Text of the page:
The danger with an exciting find like this one is that the growing excitement over the discovery will move away from its particular historical relevance. In the past, artefacts that overlap with biblical records have taken on a talismanic quality in which a new find is used to support broader religious, political, and ideological claims.
To name but two examples: the reference to the Israelite people in the Victory Stele of the Egyptian Pharaoh Merneptah (1207BC), which is the earliest reference to Israel outside the Bible, and the mention of the House of David in the Tel Dan inscription, from the 9th-century BC, are often cited as evidence that the biblical narrative is true.
In October 2017, the American evangelical politician Michelle Bachman remarked that “every archaeology (sic) find that has ever come forward has only proved the authenticity of the Bible”. Looking past the deeply problematic omission of the many discoveries that conflict with biblical historical narratives, Bachman is leveraging historical artefacts about the past to make grand sweeping statements about the accuracy of the Bible.
Digging up the past
The tendency to use archaeological artefacts in this way is hardly unique to the archaeology of the Iron Age Levant. The same phenomenon is at work in efforts to identify and claim national ownership of the earliest human remains. Evolutionary theories about the geographical origins of the human race are closely tied to nationalism and politics. As anthropologist Jon Marks argued, those who claim to own the earliest example of human remains get to play a pivotal role in the story of human evolution.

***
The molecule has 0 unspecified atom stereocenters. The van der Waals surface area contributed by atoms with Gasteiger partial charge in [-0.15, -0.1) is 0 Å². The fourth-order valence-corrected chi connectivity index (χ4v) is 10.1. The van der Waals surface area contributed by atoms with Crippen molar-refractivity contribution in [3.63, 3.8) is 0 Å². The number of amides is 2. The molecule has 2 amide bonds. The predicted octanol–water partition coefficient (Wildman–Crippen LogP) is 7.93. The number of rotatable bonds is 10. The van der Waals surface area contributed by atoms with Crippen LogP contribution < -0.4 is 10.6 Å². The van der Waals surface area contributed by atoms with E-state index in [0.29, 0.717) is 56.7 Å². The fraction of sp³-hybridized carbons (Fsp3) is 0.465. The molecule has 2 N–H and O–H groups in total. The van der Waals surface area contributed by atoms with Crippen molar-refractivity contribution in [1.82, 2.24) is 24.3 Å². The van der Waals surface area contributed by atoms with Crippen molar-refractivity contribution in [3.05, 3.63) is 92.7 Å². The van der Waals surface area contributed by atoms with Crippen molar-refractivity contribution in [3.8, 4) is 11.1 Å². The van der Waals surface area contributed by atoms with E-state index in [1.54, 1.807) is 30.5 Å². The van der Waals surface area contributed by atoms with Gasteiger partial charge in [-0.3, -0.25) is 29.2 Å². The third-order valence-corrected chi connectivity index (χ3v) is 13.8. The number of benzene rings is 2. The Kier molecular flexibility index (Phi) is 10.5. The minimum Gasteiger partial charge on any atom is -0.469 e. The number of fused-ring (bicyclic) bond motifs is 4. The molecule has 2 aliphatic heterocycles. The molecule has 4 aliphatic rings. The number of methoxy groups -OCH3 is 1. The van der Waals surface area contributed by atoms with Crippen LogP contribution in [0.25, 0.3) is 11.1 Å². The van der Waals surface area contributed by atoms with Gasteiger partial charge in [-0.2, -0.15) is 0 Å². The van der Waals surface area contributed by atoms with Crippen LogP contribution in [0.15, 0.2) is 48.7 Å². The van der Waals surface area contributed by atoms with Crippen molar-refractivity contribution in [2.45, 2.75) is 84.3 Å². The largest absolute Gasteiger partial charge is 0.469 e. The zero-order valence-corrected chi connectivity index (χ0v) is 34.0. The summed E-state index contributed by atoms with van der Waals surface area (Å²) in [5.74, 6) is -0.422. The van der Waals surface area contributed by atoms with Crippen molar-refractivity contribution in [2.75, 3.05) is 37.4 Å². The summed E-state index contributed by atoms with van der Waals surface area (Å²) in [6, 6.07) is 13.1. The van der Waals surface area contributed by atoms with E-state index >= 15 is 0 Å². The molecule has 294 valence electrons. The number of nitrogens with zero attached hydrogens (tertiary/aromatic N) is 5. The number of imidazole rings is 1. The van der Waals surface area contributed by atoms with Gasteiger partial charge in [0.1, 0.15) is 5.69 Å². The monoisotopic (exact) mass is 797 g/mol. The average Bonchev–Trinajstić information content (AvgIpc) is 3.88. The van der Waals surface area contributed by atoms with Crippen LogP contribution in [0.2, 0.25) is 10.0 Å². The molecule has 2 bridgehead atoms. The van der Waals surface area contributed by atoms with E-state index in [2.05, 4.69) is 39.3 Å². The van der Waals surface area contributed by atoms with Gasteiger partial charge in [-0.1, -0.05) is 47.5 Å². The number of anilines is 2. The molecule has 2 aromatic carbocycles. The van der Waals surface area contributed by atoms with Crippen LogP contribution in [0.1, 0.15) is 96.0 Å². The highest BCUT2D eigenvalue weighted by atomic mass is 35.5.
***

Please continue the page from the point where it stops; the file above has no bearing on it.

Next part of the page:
All attempts to tell history are also weighed down by our current commitments: whether scholars choose to write about military heroes, women, slaves or animals reveals a great deal about what is valuable to us. And yet, there is something especially problematic about biblical archaeology, which, from its inception, self-consciously defined itself as the pursuit of material evidence that would lend tangible support to theological and textual claims.
The stakes are much higher when the finds take place in the politically charged environs of the Temple Mount. Frequently, representatives on both sides of the Israel/Palestinian divide interpret the discovery of remnants of the past in light of competing claims to ownership of the land. Too often the fetishisation of archaeological finds turns historical artefacts into ideological relics.
In the case of the Isaiah seal, the disputes about the way the text is translated might provide the basis for politically motivated disputes about its authenticity. And the mere potential for ideologically (as opposed to intellectually) based disagreement will make it difficult to have thoughtful conversations about its significance.
The Isaiah seal offers important evidence about religious life during the Judahite monarchy. But the seal does not authenticate broader religious or political claims about the authenticity and historical accuracy of what Christians call the Old Testament.